Financial planning includes periodically meeting with an experienced estate tax attorney to ensure that one’s estate plan is current and meets the objectives of the individual. When meeting with legal counsel, one would be well served by understanding the differences between a revocable trust and an irrevocable trust. All comments here are personal and should not be considered the rendering of legal advice. We are not attorneys. Only attorneys can render legal advice which is why we recommend that you seek competent legal advice on these matters.
In its most simplistic terms, a revocable trust (RT) is where the grantor of the trust (you) continue to own the assets in the trust. The trust is reported under your social security number and all income of the trust is reported by you. RTs are often referred to as “grantor trusts” or “living trusts” and are essentially just an extension of your will.
A RT differs from an irrevocable trust (IT) where the ownership of the assets is transferred to an IT which obtains its own employer identification number (EIN). The income reported by the IT is usually taxed either by the trust or to its beneficiaries if distributed to them. There are ways that an IT will be treated as a grantor trust such as when the grantor retains a 5 percent or larger reversionary interest in the trust property or the grantor retains any significant level of administrative control of the trust.
Here is a quick synopsis of the some of the features/benefits of each trust:
Asset Protection: RT has no asset protection. The grantor, the trustee, and the beneficiary are often the same person and the grantor never gave up ownership of the assets placed in the trust. One major benefit of an IT is that if you are sued and you made a legitimate transfer of your assets to an IT and the IT is managed by an independent trustee, the party suing you cannot take what you do not own. In other words, the assets within the IT are asset protected. You may also wish to add another layer of protection if creating an IT . . . by adding a “trust protector” to your trust.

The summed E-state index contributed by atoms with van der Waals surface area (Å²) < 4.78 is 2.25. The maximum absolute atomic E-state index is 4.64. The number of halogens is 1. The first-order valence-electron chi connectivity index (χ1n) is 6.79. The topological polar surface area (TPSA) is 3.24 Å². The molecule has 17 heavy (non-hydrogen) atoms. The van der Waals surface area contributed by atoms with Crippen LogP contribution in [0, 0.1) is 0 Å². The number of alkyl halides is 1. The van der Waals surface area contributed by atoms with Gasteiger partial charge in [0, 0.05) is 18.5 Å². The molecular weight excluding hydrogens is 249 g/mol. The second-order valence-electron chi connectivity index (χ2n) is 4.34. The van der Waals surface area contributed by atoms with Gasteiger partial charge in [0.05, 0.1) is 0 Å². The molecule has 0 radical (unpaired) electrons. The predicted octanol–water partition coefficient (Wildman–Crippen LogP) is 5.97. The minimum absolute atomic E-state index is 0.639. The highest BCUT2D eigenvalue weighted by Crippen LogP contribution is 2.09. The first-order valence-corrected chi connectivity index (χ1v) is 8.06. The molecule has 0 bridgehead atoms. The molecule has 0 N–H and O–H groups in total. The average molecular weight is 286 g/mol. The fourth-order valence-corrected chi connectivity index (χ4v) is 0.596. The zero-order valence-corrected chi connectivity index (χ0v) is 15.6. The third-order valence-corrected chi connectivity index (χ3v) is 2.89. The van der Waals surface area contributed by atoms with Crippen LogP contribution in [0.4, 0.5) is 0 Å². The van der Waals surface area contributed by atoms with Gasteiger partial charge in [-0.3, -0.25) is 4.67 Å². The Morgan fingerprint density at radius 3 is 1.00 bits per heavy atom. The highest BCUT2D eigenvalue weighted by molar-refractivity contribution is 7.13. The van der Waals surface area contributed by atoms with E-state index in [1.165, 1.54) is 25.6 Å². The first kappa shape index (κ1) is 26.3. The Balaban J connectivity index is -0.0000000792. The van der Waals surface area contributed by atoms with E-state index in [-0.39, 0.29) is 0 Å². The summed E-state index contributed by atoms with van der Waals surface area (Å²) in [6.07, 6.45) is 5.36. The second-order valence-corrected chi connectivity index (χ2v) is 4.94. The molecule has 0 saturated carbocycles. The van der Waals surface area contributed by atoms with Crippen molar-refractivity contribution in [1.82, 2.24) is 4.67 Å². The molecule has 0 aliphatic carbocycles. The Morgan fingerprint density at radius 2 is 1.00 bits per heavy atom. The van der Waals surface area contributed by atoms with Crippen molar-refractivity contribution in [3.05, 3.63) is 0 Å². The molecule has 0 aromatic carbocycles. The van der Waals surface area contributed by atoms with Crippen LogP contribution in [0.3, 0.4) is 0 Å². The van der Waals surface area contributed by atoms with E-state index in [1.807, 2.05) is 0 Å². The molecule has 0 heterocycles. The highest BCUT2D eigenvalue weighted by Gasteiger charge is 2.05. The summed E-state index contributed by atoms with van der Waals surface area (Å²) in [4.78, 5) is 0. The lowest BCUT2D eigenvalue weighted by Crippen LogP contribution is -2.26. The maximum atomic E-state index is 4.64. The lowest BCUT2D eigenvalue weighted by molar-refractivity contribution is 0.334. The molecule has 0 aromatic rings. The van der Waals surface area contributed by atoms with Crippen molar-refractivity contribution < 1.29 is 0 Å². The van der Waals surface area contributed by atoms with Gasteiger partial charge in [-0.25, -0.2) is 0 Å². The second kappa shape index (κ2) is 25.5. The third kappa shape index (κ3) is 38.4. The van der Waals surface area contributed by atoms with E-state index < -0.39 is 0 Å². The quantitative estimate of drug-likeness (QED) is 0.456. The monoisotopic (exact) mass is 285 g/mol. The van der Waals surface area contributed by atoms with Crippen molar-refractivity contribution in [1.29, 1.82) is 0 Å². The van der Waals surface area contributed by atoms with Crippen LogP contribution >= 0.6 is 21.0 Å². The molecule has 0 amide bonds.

Probate: Probate is eliminated for both the RT and the IT.
Estate Taxes: A RT’s assets are subject to estate and inheritance taxes because the owner still controls the assets in the trust. With respect to an IT, the assets are not subject to the estate tax because the deceased did not own the assets and the trust is considered a “living being”.
Defer Capital Gains on the Transfer of Assets: Since the owner of the assets continues to own the assets if a RT is used, all future capital gains will be taxed to the owner. However, any appreciation of assets that occurs after the transfer of assets to an IT will be deferred and taxed to the IT when disposed.
When assets are transferred from the owner’s name to an IT, depending upon the value of the assets transferred, tax planning is essential to avoid or minimize the gift tax on the transfer of the assets to the IT. As with most financial decisions, it is important to consult with experienced attorneys and tax professionals.
If you would like to discuss your business or personal tax planning, tax preparation and other financial concerns with an experienced tax professional, we invite you to call 610-594-2601 today to make an appointment at our Exton PA CPA office to discuss your situation. You can also schedule a consultation at Click Here.